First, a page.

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Graffiti gangs give new meaning to Kolkata’s walls


Kolkata:  Armed with spray cans and creativity, a group of youngsters are steadily turning Kolkata’s walls – for long splattered with political slogans and quack cures – into graffiti artscapes, painting the city red, blue and a variety of hues.

Representational image
Representational image

A motley crew of young men and women, with pseudonyms as fanciful as their creations, is etching its artistic and social imagination and giving a new definition to the walls, predominantly considered a domain of the political parties in West Bengal.

The otherwise mundane walls in the eastern metropolis have always been a crucial component of the animated political jargon in the state, with parties reaching out to the masses with slogans that are at times witty, satirical, assertive and even thought provoking, but also at times aggressive, contemptuous and full of hatred.

But, basking in anonymous glory, the SREKs, SHAFs and the SNIKs sneak out in the middle of the night to “reclaim” their canvas – city walls covered with slogans – braving attacks from political parties and even police action.

“Politics is a nuisance – be it political graffiti or the politicians themselves. Our ‘street art’ is an attempt to give colour to this otherwise mundane grey world,” SNIK, ‘revered’ as the ‘godfather’ of Kolkata graffiti, told IANS.

Credited with pioneering the ‘guerrilla art’ in the city, SNIK’s love affair with graffiti began while studying in Sydney.

“I mostly started off doing black books and canvases, then moved on to doing basic tags on walls. Returning to Kolkata, I met a few guys at a hip-hop jam and communicating through Facebook and jamming, we began our bid to reclaim the city walls splattered with political hatred and laughable quack cures,” said SNIK, who runs a restaurant in the city.

While its origin can be traced to the cave art of the Paleolithic Age, modern graffiti is perceived as a defiance of

For representational purpose
For representational purpose

authority and vandalism. Most street artists traditionally prefer to stay anonymous, adopting pseudonyms, fearing a backlash and police action.

World famous for his satirical street art and subversive epigrams, the real identity of British graffiti artist Banksy’ still remains unknown.

But for the graffiti artists, it’s a colourful medium of expression, an art and an addiction for which they are ready to risk police action – or even getting on the wrong side of activists of political parties.

“Graffiti is my addiction; it takes me to a world of my own where I express myself through my colours, my scribbles…The feeling is beyond words… where you scream out your thoughts to the world and yet remain anonymous,” said SHAF, who, with his ‘partner in crime’ SREK, is one of leading ‘graffiti cru’ in the city.

“While we mostly seek permission when doing graffiti on private properties, political party activists perceive our art as an invasion and there have been instances when we had to run for our lives on being chased by them,” SREK said.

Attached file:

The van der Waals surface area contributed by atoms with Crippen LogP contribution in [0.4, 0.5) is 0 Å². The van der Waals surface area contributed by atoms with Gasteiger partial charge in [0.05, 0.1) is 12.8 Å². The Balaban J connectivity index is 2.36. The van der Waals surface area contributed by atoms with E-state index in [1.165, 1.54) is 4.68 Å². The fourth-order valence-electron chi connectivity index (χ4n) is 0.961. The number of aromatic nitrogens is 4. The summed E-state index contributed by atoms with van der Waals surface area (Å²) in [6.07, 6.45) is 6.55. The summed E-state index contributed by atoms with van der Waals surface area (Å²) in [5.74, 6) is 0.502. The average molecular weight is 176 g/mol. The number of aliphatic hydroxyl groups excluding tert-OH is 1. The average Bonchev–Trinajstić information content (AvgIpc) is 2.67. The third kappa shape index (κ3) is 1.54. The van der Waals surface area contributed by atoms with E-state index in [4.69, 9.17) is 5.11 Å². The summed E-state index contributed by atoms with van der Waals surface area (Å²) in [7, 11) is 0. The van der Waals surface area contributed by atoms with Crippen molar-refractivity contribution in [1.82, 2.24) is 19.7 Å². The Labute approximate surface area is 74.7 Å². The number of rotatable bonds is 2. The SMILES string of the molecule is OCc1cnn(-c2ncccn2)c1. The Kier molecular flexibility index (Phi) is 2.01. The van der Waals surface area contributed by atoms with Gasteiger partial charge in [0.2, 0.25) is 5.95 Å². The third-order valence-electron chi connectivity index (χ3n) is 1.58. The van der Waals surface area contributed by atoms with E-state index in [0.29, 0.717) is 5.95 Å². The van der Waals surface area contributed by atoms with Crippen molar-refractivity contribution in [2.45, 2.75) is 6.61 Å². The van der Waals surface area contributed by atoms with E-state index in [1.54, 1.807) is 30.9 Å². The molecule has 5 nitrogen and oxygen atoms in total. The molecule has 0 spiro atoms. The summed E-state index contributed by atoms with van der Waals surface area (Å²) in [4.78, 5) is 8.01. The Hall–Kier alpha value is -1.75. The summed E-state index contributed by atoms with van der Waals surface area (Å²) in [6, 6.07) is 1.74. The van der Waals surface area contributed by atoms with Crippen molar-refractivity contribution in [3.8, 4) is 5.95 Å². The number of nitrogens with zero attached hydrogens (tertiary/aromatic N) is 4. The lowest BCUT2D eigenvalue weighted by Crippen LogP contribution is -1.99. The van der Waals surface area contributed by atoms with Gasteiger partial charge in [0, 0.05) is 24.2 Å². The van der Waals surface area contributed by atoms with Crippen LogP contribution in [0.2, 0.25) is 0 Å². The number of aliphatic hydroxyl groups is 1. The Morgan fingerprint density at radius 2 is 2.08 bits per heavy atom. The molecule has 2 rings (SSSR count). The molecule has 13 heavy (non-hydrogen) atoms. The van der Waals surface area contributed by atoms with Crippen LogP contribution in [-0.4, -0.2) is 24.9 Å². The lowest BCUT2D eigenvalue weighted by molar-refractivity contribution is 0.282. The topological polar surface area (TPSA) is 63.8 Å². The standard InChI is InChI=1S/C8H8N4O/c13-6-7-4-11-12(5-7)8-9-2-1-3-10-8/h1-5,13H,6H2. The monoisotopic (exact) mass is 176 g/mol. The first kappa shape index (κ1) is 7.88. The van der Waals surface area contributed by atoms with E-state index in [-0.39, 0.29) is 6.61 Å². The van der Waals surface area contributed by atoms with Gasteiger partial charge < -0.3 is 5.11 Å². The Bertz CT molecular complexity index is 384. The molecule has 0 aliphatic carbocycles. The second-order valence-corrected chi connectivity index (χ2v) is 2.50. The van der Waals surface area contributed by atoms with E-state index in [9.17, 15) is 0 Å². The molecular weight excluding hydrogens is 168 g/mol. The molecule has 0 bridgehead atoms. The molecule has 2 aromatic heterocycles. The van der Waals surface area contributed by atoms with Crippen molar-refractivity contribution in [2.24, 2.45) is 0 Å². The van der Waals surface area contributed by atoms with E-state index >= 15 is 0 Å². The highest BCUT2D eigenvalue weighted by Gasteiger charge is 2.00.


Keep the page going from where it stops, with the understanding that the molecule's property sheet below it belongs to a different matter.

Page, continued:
SNIK’s ‘cru’ partner SHOCK was caught by the police while spraying on a Metro train and tracks, but was let off with a warning.

The graffiti gangs are not a bunch of aimless artists blindly aping the hip-hop culture. For them, graffiti is as much an art as a means to defy disapproving social norms.

The vibrant colours symbolise their exuberance and the graffiti – the declaration of their existence to the world.

“How many people can walk through a city and prove they were there? It’s a sign I was here. My hand made this mark…My existence counts…,” said SNIK, whose graffiti is not ‘mere scribbles’ but is also an “expression of the youth’s spirit of rebellion’.

The advent of digital printing and the use of flexes and hoardings may have reduced the significance of political graffiti, but with the 2016 assembly polls on the horizon, the battle for the walls is all set to intensify.

“As the saying goes, where there is a will there is a way. Our spray cans too will find the canvasses. Far from days when people considered us vandals and even had contempt for our art, graffiti steadily is gaining in popularity.

“People now willingly allow us to etch our dreams on their walls. Polls or not, our crusade will continue,” SHAF asserted.

Famed painter Samir Aich has lent his support to the graffiti gang in their crusade.

“But for these young men and women, calligraphy would be dead. All their creations are a mural to be appreciated. The colours, the intricate designs, they are all a piece of art,” Aich said.

“It’s time our walls get rid of political graffiti – all their colours, and each and every letter reeks of hatred and deceit,” Aich added.

(Anurag Dey, IANS)

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Rising Communalism, Strained Socio-Political Conditions and Lackadaisical Administration Leading to Hike in Hooliganism in Kolkata

According to retired IPS officer Md Nizam Shamim, hooliganism is rising as the criminals are getting adequate backing from political outfits

kolkata, hooliganism
Policeman facing women in a protest march, Calcutta Kolkata India. Wikimedia Commons

Kolkata has witnessed a string of hooliganism related incidents in recent months, with its long time denizens putting the blame on rising communalism, strained socio-political conditions and a lackadaisical attitude of the administration in catching or punishing the ruffians.

While many of the violent incidents in Kolkata can be attributed to the political tension between Bengal’s ruling Trinamool Congress and its main challenger the BJP, a few occurrences like lynching of a suspected thief or attack on the junior doctors of a renowned state-run hospital in the heart of the city have shaken the city’s collective consciousness.

On June 5, a mob allegedly beat a man to death inside a club in central Kolkata’s Maniktala after they suspected him as a thief. In March, a 70-year-old man was allegedly beaten to death by a mob on a similar suspicion.

On June 10, two truckloads of people attacked Kolkata’s state-run NRS Medical College and Hospital and brutally beat up the intern doctors, thereafter an altercation broke out between the doctors and the patient party over a man’s death.

Two junior doctors sustained serious injuries, while several others were hurt as the mob pelted stones. The junior doctors alleged that the police personnel stood as mute witness as the attackers went on the rampage. This incident led to a week-long strike by junior medicos across the state and triggered protests by doctors all over the country.